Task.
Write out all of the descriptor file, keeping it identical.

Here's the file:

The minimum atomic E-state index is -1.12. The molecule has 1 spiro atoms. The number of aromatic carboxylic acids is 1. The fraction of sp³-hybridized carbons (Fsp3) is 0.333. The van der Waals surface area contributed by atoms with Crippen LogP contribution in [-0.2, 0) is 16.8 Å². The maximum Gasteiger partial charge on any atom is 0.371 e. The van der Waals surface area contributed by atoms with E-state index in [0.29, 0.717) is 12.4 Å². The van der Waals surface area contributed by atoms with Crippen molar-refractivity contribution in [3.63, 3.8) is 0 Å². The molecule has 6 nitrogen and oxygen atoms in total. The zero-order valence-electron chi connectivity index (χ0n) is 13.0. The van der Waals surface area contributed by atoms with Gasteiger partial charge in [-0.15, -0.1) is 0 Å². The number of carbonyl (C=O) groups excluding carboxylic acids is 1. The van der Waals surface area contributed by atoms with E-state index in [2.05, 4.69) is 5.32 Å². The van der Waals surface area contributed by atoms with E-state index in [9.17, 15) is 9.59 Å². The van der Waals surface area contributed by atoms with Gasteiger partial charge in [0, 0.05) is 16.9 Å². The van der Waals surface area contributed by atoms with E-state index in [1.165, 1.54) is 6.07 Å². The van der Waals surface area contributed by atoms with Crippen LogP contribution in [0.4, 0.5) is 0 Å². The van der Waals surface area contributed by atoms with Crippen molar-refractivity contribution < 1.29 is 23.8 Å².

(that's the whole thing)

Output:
The minimum atomic E-state index is -1.12. The molecule has 1 spiro atoms. The number of aromatic carboxylic acids is 1. The fraction of sp³-hybridized carbons (Fsp3) is 0.333. The van der Waals surface area contributed by atoms with Crippen LogP contribution in [-0.2, 0) is 16.8 Å². The maximum Gasteiger partial charge on any atom is 0.371 e. The van der Waals surface area contributed by atoms with E-state index in [0.29, 0.717) is 12.4 Å². The van der Waals surface area contributed by atoms with Crippen molar-refractivity contribution in [3.63, 3.8) is 0 Å². The molecule has 6 nitrogen and oxygen atoms in total. The zero-order valence-electron chi connectivity index (χ0n) is 13.0. The van der Waals surface area contributed by atoms with Gasteiger partial charge in [-0.15, -0.1) is 0 Å². The number of carbonyl (C=O) groups excluding carboxylic acids is 1. The van der Waals surface area contributed by atoms with E-state index in [2.05, 4.69) is 5.32 Å². The van der Waals surface area contributed by atoms with E-state index in [9.17, 15) is 9.59 Å². The van der Waals surface area contributed by atoms with Gasteiger partial charge in [0, 0.05) is 16.9 Å². The van der Waals surface area contributed by atoms with E-state index in [1.165, 1.54) is 6.07 Å². The van der Waals surface area contributed by atoms with Crippen LogP contribution in [0.4, 0.5) is 0 Å². The van der Waals surface area contributed by atoms with Crippen molar-refractivity contribution < 1.29 is 23.8 Å².